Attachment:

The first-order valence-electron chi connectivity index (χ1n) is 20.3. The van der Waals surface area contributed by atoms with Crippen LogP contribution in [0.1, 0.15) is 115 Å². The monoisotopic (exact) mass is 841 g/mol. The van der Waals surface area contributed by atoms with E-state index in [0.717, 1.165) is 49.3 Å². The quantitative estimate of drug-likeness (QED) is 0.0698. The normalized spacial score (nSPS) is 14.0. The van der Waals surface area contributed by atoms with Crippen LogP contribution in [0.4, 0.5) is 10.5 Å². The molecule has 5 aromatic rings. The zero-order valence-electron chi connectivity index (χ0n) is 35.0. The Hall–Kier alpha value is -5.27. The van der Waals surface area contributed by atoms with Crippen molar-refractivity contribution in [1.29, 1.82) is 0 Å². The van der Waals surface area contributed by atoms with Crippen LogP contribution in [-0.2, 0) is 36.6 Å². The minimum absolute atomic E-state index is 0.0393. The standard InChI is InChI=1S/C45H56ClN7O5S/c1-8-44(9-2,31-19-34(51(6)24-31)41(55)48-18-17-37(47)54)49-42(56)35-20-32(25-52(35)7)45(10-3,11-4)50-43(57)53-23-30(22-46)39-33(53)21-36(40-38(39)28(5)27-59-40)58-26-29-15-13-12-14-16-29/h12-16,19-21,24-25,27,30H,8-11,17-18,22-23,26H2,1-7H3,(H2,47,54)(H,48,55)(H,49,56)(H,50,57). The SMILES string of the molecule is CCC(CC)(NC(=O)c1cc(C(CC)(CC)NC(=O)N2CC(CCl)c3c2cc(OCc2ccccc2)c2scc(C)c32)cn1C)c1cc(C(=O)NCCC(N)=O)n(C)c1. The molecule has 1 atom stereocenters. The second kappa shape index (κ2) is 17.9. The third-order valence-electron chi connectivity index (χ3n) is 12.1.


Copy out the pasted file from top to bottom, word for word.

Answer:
The first-order valence-electron chi connectivity index (χ1n) is 20.3. The van der Waals surface area contributed by atoms with Crippen LogP contribution in [0.1, 0.15) is 115 Å². The monoisotopic (exact) mass is 841 g/mol. The van der Waals surface area contributed by atoms with E-state index in [0.717, 1.165) is 49.3 Å². The quantitative estimate of drug-likeness (QED) is 0.0698. The normalized spacial score (nSPS) is 14.0. The van der Waals surface area contributed by atoms with Crippen LogP contribution in [0.4, 0.5) is 10.5 Å². The molecule has 5 aromatic rings. The zero-order valence-electron chi connectivity index (χ0n) is 35.0. The Hall–Kier alpha value is -5.27. The van der Waals surface area contributed by atoms with Crippen molar-refractivity contribution in [1.29, 1.82) is 0 Å². The van der Waals surface area contributed by atoms with Crippen LogP contribution in [-0.2, 0) is 36.6 Å². The minimum absolute atomic E-state index is 0.0393. The standard InChI is InChI=1S/C45H56ClN7O5S/c1-8-44(9-2,31-19-34(51(6)24-31)41(55)48-18-17-37(47)54)49-42(56)35-20-32(25-52(35)7)45(10-3,11-4)50-43(57)53-23-30(22-46)39-33(53)21-36(40-38(39)28(5)27-59-40)58-26-29-15-13-12-14-16-29/h12-16,19-21,24-25,27,30H,8-11,17-18,22-23,26H2,1-7H3,(H2,47,54)(H,48,55)(H,49,56)(H,50,57). The SMILES string of the molecule is CCC(CC)(NC(=O)c1cc(C(CC)(CC)NC(=O)N2CC(CCl)c3c2cc(OCc2ccccc2)c2scc(C)c32)cn1C)c1cc(C(=O)NCCC(N)=O)n(C)c1. The molecule has 1 atom stereocenters. The second kappa shape index (κ2) is 17.9. The third-order valence-electron chi connectivity index (χ3n) is 12.1.